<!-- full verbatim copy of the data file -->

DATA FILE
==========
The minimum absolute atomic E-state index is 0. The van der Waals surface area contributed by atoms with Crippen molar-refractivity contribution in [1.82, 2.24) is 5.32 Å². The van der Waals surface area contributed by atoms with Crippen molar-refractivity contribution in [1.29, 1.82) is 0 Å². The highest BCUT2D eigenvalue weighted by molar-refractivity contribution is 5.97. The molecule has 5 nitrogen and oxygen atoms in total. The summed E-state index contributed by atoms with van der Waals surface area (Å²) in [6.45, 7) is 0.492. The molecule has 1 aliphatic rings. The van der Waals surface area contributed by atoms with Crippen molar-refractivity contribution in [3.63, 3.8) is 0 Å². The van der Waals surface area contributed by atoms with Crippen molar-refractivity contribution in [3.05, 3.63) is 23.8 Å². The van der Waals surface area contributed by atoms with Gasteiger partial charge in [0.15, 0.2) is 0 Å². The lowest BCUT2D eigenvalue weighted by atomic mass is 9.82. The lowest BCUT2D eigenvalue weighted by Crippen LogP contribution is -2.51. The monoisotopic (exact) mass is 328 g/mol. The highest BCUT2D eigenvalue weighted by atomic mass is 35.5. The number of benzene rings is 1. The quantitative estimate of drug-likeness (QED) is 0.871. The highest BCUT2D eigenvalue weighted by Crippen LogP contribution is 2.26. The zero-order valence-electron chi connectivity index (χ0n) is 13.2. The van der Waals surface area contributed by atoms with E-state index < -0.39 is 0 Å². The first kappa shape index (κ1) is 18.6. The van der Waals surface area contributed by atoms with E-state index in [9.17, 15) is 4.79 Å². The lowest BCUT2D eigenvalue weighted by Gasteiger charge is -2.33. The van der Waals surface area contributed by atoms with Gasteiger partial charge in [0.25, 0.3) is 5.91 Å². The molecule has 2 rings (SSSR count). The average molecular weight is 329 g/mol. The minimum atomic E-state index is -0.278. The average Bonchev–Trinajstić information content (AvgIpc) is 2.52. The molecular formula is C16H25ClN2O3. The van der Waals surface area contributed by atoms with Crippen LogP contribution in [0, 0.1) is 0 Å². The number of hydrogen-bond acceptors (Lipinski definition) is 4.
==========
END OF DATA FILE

The minimum absolute atomic E-state index is 0. The van der Waals surface area contributed by atoms with Crippen molar-refractivity contribution in [1.82, 2.24) is 5.32 Å². The van der Waals surface area contributed by atoms with Crippen molar-refractivity contribution in [1.29, 1.82) is 0 Å². The highest BCUT2D eigenvalue weighted by molar-refractivity contribution is 5.97. The molecule has 5 nitrogen and oxygen atoms in total. The summed E-state index contributed by atoms with van der Waals surface area (Å²) in [6.45, 7) is 0.492. The molecule has 1 aliphatic rings. The van der Waals surface area contributed by atoms with Crippen molar-refractivity contribution in [3.63, 3.8) is 0 Å². The van der Waals surface area contributed by atoms with Crippen molar-refractivity contribution in [3.05, 3.63) is 23.8 Å². The van der Waals surface area contributed by atoms with Gasteiger partial charge in [0.15, 0.2) is 0 Å². The lowest BCUT2D eigenvalue weighted by atomic mass is 9.82. The lowest BCUT2D eigenvalue weighted by Crippen LogP contribution is -2.51. The monoisotopic (exact) mass is 328 g/mol. The highest BCUT2D eigenvalue weighted by atomic mass is 35.5. The number of benzene rings is 1. The quantitative estimate of drug-likeness (QED) is 0.871. The highest BCUT2D eigenvalue weighted by Crippen LogP contribution is 2.26. The zero-order valence-electron chi connectivity index (χ0n) is 13.2. The van der Waals surface area contributed by atoms with E-state index < -0.39 is 0 Å². The first kappa shape index (κ1) is 18.6. The van der Waals surface area contributed by atoms with E-state index in [9.17, 15) is 4.79 Å². The lowest BCUT2D eigenvalue weighted by Gasteiger charge is -2.33. The van der Waals surface area contributed by atoms with Gasteiger partial charge in [0.25, 0.3) is 5.91 Å². The molecule has 2 rings (SSSR count). The average molecular weight is 329 g/mol. The minimum atomic E-state index is -0.278. The average Bonchev–Trinajstić information content (AvgIpc) is 2.52. The molecular formula is C16H25ClN2O3. The van der Waals surface area contributed by atoms with Crippen LogP contribution in [0, 0.1) is 0 Å². The number of hydrogen-bond acceptors (Lipinski definition) is 4.